Over the years, many readers have criticized Jack Kerouac’s work for its rambling prose and sounding too colloquial. Everyone is certainly welcome to his or her own opinions. The world would be a pretty boring place if we all liked exactly the same thing. The literary arts are, to a certain degree, subjective. One doesn’t have to like or enjoy a work, though, to see its importance and value. Even if it doesn’t change the likeability of a work, it’s important to consider its artistry before completely dismissing it.
Take Of Mice and Men. This book did nothing for me when I read it in high school. I didn’t like the story. The writing style was just fine, but not particularly innovative. Still, it was a classic! John Steinbeck! I should like it, right? I didn’t. I moved on to The Red Pony. Hated it even more. But I was determined to like John Steinbeck. Finally, I read Travels with Charley, which became one of my favorite books. Same thing with Kurt Vonnegut. As a teenager, I didn’t feel cool because I thought Breakfast of Champions was simultaneously silly and trying too hard. Afterward, I read Cat’s Cradle, and even though the nature of the subject matter wasn’t of interest to me, I loved the book.
Sometimes it just takes finding that right book by an author. Just because it’s a classic doesn’t mean we’re going to all like the same book. And that’s okay, but it doesn’t mean we should dismiss it—it’s a classic for a reason—or give up on the author. If we do, we face missing out on some really great literature.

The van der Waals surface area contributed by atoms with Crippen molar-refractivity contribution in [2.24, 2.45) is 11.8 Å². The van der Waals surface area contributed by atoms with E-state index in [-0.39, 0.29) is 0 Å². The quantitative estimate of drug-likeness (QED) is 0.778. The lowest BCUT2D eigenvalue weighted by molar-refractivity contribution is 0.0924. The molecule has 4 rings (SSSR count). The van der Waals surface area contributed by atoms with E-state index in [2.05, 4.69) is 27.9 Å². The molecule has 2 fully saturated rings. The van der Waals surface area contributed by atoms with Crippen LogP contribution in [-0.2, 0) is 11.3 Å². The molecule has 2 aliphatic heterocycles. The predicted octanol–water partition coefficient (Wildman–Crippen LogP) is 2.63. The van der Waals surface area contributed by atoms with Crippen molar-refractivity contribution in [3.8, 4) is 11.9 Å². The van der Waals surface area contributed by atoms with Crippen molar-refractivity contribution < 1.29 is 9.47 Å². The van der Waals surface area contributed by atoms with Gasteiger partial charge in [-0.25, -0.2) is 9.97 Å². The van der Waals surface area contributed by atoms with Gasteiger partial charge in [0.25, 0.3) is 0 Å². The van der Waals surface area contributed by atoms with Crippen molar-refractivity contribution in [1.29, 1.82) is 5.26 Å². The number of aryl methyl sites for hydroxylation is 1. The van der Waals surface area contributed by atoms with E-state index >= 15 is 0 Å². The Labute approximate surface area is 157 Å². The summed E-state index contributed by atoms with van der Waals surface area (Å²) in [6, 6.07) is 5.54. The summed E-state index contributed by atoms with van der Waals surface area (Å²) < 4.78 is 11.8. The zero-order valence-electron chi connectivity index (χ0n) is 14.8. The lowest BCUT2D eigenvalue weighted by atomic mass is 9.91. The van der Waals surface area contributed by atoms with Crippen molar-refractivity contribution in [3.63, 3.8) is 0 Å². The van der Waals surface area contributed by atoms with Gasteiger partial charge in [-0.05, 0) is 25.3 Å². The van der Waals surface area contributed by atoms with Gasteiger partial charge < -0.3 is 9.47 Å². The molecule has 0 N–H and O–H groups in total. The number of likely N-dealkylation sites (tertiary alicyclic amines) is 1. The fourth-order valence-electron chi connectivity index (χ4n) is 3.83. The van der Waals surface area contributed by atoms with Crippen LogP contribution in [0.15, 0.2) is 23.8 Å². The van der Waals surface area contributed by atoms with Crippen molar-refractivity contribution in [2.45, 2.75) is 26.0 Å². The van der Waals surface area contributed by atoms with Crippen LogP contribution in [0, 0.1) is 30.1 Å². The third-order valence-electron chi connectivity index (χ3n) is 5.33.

I don’t enjoy all of Jack Kerouac’s books. And perhaps my favorite of his works is one that many people don’t read: Visions of Gerard. For the people who don’t like Kerouac because of his subject matter, I’d encourage them to check out some of his other books.
However, even for the books we don’t like, we can still learn from them and sometimes even appreciate them. When I was getting my Master of Fine Arts—I spell this out to emphasize the artistic nature of literature—in creative writing at The New School, instructors always stressed that we didn’t have to like everything we read but we had to keep an open mind and give each work a fair shot. One of my first instructors always asked whether we liked the book, sometimes taking a poll. Of course the interesting part came when we debated why or why not.
I’ll be honest: I read a lot of books I did not enjoy. Many I ended up giving away to anyone who would take them. But I kept some of the books I did not like—because even though I didn’t find reading them a pleasurable reading experience, either because they weren’t the style I enjoy or the subject matter bored me, I recognized their brilliance. Sometimes the books I hated reading the most ended up being the very ones that had the most profound influence on my understanding of literature and the craft of my own writing.